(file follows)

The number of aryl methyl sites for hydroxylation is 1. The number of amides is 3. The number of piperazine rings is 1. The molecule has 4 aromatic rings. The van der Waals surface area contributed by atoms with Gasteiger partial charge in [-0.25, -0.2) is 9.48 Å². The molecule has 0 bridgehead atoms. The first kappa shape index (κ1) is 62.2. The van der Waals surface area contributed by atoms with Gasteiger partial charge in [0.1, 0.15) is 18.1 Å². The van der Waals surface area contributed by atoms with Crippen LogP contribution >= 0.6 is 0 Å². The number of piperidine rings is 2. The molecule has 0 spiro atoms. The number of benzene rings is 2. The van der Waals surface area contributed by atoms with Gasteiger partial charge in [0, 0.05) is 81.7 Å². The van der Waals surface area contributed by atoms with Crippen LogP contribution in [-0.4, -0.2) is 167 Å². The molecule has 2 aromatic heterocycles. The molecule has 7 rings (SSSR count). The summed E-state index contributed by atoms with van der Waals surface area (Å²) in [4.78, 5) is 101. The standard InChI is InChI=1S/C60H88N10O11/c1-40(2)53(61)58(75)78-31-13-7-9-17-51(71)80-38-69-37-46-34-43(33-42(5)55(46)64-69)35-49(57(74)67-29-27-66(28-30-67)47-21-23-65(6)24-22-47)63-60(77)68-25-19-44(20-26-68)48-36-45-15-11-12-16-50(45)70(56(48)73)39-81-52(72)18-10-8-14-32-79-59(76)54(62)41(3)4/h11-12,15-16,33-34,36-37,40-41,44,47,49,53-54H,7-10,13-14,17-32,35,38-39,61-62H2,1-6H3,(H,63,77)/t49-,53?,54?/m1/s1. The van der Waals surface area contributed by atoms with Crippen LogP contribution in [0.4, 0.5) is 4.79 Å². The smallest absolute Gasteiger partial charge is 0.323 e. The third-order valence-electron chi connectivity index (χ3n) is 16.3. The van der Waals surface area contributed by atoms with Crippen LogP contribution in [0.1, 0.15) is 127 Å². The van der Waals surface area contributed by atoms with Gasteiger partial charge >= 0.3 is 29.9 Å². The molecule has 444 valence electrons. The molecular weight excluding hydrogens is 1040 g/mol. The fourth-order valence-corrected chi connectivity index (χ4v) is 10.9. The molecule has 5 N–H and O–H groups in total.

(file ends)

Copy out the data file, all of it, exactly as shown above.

The number of aryl methyl sites for hydroxylation is 1. The number of amides is 3. The number of piperazine rings is 1. The molecule has 4 aromatic rings. The van der Waals surface area contributed by atoms with Gasteiger partial charge in [-0.25, -0.2) is 9.48 Å². The molecule has 0 bridgehead atoms. The first kappa shape index (κ1) is 62.2. The van der Waals surface area contributed by atoms with Gasteiger partial charge in [0.1, 0.15) is 18.1 Å². The van der Waals surface area contributed by atoms with Crippen LogP contribution >= 0.6 is 0 Å². The number of piperidine rings is 2. The molecule has 0 spiro atoms. The number of benzene rings is 2. The van der Waals surface area contributed by atoms with Gasteiger partial charge in [0, 0.05) is 81.7 Å². The van der Waals surface area contributed by atoms with Crippen LogP contribution in [-0.4, -0.2) is 167 Å². The molecule has 2 aromatic heterocycles. The molecule has 7 rings (SSSR count). The summed E-state index contributed by atoms with van der Waals surface area (Å²) in [4.78, 5) is 101. The standard InChI is InChI=1S/C60H88N10O11/c1-40(2)53(61)58(75)78-31-13-7-9-17-51(71)80-38-69-37-46-34-43(33-42(5)55(46)64-69)35-49(57(74)67-29-27-66(28-30-67)47-21-23-65(6)24-22-47)63-60(77)68-25-19-44(20-26-68)48-36-45-15-11-12-16-50(45)70(56(48)73)39-81-52(72)18-10-8-14-32-79-59(76)54(62)41(3)4/h11-12,15-16,33-34,36-37,40-41,44,47,49,53-54H,7-10,13-14,17-32,35,38-39,61-62H2,1-6H3,(H,63,77)/t49-,53?,54?/m1/s1. The van der Waals surface area contributed by atoms with Crippen LogP contribution in [0.4, 0.5) is 4.79 Å². The smallest absolute Gasteiger partial charge is 0.323 e. The third-order valence-electron chi connectivity index (χ3n) is 16.3. The van der Waals surface area contributed by atoms with Crippen LogP contribution in [0.1, 0.15) is 127 Å². The van der Waals surface area contributed by atoms with Gasteiger partial charge >= 0.3 is 29.9 Å². The molecule has 444 valence electrons. The molecular weight excluding hydrogens is 1040 g/mol. The fourth-order valence-corrected chi connectivity index (χ4v) is 10.9. The molecule has 5 N–H and O–H groups in total.